A woman shaves her hair, and the world pays attention. It's a choice that still prompts all the questions, no matter how inappropriate those questions are. Why did you do it? What does it mean? How do you feel? That's because hair is powerful. The way we present ourselves says something about how we’re feeling inside, so we ascribe meaning to such a striking choice, especially when it challenges traditional gender norms.
As Rose McGowan explained in her recently released book Brave, which features an image of the actress shaving her head on the cover, a buzz cut was her “battle cry” against sexist stereotypes. "I broke up with the Hollywood ideal, the one that I had a part in playing,” she wrote. "The ideal version of a woman that is sold to you by every actress in every hair commercial telling you, 'this the secret to being beguiling, the secret to getting a man to want you.' Long, glossy Kardashian-esque hair that says, ‘f*ck me, big boy.' As if that's all we are and all we can be. Hair. Hair is what I broke up with.”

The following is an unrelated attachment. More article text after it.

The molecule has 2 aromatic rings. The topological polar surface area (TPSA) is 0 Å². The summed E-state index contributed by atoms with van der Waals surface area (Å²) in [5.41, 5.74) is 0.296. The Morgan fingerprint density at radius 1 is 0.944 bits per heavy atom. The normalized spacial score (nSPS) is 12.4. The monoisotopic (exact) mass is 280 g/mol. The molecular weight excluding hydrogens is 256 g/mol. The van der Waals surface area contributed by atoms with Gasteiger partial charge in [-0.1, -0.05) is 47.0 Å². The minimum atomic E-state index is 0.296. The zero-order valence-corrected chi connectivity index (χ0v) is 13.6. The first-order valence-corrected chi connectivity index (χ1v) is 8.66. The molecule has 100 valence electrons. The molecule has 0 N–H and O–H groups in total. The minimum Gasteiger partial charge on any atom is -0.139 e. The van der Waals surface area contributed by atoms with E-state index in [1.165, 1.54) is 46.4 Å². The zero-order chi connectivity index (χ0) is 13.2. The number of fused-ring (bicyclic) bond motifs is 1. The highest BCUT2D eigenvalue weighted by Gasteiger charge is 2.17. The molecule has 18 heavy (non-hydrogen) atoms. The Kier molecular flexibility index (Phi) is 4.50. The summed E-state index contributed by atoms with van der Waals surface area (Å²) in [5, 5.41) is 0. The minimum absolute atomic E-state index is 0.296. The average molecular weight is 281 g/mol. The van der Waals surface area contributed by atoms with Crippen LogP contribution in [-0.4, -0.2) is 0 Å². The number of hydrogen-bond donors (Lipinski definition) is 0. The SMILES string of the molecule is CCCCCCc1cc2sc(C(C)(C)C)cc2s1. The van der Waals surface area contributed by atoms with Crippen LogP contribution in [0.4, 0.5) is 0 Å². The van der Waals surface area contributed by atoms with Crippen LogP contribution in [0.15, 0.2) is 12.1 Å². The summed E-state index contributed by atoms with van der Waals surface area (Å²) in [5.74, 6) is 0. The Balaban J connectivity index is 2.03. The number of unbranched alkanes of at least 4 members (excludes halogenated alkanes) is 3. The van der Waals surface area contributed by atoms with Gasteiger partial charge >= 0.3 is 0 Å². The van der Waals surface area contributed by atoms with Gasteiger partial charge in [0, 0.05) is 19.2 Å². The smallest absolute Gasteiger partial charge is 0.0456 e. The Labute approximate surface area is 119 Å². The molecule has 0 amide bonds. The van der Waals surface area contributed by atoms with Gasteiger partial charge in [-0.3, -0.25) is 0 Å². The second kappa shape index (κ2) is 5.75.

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In a similar act of resistance, Sinéad O'Connor revealed that after record executives told her she’d look “much prettier” with long hair, she walked into a barber shop to shave it all off.
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“People asked me, ‘Are you taking a feminist stand’? No, I wasn’t. It’s Florida. Hair is just an extra sweater I’m forced to wear,” González revealed in an interview.
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Despite her no-nonsense reasoning, Gonzalez clearly recognizes the visual power of the cut. In a recent Twitter post, she wrote, “When you got work to do but your hair's gettin too long #StonemanStrong #BaldiesGetTheJobDone #MarchForOurLives,” alongside a video of her shaving her head with clippers.
A buzz cut just a haircut. Yes, it is utilitarian, a no-frills style that means business. For a woman, such practicality can be revolutionary.